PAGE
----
Recently the opinion pollster YouGov has undertaken a UK survey on peoples’ different national identities and perceptions on Britain and the European Union. They found a direct relationship between national identity and Euroscepticism. If you choose an ‘English’ identity as 63% of respondents do you are more likely to have a Euro-sceptic opinion, whereas if you identify as ‘British’ (19%), ‘Scottish’ (8%) or ‘Welsh’ (5%) you are more likely to be pro-European. Read the rest of this entry »
The State of the Union Debate
Open Democracy, July 5th 2011
BBC Newsnight addressed the difficult issue of the state of the union. Up for discussion was how we all get on with each other, Scottish nationalism, the English dimension, the four nations, the meaning of the union, and issue of Europe (1).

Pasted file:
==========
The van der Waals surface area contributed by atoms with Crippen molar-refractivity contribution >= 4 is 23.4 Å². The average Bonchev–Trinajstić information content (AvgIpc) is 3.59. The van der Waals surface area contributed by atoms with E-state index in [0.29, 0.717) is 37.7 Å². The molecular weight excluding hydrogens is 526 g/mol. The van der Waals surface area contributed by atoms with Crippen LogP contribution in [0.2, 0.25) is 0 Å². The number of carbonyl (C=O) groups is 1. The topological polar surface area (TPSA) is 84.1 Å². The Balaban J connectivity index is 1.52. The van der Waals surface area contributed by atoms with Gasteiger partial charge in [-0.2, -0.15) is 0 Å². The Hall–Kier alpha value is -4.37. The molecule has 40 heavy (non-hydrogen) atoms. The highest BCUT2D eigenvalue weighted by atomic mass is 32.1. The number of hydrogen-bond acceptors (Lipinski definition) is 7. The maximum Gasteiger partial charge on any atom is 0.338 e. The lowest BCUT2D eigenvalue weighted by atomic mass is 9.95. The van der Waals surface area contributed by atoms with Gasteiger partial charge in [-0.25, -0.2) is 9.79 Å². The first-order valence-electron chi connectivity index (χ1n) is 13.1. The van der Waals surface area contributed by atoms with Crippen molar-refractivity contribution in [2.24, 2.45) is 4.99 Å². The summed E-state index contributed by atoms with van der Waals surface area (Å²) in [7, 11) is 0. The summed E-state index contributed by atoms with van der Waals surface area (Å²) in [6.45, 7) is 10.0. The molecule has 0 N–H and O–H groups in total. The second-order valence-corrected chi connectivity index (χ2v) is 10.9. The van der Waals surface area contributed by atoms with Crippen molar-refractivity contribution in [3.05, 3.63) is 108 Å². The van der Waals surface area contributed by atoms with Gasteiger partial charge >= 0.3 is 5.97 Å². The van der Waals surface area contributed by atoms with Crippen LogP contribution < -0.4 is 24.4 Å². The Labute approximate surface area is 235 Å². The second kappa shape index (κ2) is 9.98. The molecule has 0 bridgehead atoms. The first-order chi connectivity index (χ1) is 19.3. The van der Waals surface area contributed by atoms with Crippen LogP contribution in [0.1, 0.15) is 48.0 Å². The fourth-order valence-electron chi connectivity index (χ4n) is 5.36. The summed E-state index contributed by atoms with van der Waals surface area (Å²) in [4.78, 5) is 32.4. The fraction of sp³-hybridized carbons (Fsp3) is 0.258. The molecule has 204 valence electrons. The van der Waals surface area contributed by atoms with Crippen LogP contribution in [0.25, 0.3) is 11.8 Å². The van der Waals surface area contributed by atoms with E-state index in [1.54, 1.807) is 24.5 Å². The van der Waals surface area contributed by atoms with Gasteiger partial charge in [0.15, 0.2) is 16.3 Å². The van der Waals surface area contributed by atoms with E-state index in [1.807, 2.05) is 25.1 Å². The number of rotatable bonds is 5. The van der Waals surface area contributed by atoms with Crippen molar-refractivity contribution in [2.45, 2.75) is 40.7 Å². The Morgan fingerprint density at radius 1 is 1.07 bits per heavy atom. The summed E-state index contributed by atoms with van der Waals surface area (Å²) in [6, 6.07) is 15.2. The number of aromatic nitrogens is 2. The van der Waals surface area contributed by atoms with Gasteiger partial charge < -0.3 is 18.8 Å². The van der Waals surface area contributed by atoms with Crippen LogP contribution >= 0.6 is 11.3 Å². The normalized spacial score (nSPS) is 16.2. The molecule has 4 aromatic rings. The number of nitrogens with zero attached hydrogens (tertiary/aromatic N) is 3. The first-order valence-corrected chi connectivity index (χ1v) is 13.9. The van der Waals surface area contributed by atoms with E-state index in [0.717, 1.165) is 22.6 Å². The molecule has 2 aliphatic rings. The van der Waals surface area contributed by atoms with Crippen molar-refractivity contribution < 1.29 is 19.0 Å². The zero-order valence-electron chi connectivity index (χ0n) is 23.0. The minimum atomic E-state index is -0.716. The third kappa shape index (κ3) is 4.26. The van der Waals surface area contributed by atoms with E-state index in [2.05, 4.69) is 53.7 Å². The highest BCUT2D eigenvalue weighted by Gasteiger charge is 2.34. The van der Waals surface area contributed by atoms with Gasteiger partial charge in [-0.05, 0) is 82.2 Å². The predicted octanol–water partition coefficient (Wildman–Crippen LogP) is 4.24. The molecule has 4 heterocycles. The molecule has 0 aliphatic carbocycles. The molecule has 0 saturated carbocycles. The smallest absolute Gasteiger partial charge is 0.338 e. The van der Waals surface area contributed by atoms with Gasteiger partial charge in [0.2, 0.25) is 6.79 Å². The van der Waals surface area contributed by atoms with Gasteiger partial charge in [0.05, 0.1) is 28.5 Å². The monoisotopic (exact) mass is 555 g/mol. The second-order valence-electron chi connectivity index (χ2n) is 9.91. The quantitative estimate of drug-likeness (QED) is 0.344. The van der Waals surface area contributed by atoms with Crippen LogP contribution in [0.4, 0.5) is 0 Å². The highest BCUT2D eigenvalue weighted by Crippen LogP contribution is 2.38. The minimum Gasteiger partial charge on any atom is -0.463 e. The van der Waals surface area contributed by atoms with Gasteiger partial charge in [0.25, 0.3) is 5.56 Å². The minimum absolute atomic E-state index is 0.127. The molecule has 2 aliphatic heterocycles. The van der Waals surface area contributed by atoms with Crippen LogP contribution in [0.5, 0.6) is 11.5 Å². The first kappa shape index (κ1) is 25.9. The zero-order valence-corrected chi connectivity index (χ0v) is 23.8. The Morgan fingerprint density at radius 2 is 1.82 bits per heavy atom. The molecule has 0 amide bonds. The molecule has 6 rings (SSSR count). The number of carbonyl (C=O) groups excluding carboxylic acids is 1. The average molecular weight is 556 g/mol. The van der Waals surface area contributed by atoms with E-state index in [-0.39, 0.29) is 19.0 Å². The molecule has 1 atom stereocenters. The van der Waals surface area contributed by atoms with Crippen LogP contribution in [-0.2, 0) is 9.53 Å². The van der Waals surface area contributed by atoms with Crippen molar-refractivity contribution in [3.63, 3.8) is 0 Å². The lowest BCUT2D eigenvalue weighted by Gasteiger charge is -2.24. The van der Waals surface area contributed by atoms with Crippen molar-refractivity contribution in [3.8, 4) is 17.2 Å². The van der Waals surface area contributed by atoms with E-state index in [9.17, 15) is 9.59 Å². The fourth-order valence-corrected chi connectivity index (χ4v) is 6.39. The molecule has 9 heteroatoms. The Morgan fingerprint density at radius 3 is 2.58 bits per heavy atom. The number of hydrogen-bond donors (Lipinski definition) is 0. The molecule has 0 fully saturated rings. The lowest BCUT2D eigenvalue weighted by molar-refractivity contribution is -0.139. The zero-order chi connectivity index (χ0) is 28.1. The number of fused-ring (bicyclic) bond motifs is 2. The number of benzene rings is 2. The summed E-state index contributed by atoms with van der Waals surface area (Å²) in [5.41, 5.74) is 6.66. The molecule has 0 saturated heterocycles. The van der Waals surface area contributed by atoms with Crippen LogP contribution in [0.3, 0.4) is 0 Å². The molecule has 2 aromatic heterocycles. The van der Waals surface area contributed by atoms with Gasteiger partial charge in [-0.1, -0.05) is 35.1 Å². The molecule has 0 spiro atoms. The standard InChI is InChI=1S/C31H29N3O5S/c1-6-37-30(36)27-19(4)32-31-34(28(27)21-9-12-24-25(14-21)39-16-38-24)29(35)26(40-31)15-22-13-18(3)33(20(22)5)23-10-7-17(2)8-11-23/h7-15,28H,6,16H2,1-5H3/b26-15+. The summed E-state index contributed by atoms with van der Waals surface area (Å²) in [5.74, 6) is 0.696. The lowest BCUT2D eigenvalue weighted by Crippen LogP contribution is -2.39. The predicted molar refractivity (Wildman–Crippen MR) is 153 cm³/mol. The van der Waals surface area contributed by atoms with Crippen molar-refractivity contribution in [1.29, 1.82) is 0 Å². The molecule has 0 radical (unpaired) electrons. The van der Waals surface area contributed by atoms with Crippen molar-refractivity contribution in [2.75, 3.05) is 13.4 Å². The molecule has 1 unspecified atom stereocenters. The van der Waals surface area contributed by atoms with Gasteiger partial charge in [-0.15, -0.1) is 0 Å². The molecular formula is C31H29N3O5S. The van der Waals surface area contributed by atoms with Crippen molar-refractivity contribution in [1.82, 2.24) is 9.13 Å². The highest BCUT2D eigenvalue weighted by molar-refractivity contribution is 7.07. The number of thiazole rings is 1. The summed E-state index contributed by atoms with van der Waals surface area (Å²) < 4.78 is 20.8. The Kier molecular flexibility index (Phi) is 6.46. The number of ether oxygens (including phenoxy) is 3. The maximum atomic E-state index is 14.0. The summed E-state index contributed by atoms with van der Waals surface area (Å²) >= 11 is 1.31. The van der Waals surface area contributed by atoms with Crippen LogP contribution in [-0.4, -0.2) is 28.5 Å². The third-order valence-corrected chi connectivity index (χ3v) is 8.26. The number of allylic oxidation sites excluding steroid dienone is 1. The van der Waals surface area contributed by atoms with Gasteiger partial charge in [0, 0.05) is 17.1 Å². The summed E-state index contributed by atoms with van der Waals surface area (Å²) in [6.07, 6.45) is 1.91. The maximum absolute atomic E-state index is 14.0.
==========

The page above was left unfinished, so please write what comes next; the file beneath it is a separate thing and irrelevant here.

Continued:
The BBC had conducted a poll of English respondents with Com Res (2) which found that 36% thought Scotland should be independent with 48% disagreeing.
There was a general feeling of ambiguity about the consequences of this. 19% thought England would be better off as a result of Scots independence, 21% worse off, with 51% saying it would make no difference. And 45% thought there should be a UK wide vote before Scotland became independence, 47% disagreeing. There was no attempt to weight the importance English people feel about such issues, or to gauge their opinions on England.
There then followed two short films, one by Allan Little on Scotland, one by Fergus Keane on England, with studio discussions after each with a panel and audience. Little’s film talked of the Scotland of fifty years ago when ‘the British state was a concrete reality’, owning mines, shipyards, other industries and most homes. There was a collective British story, and in particular a British working class story, which saw work, industry and trade unionism reinforce Britishness. Read the rest of this entry »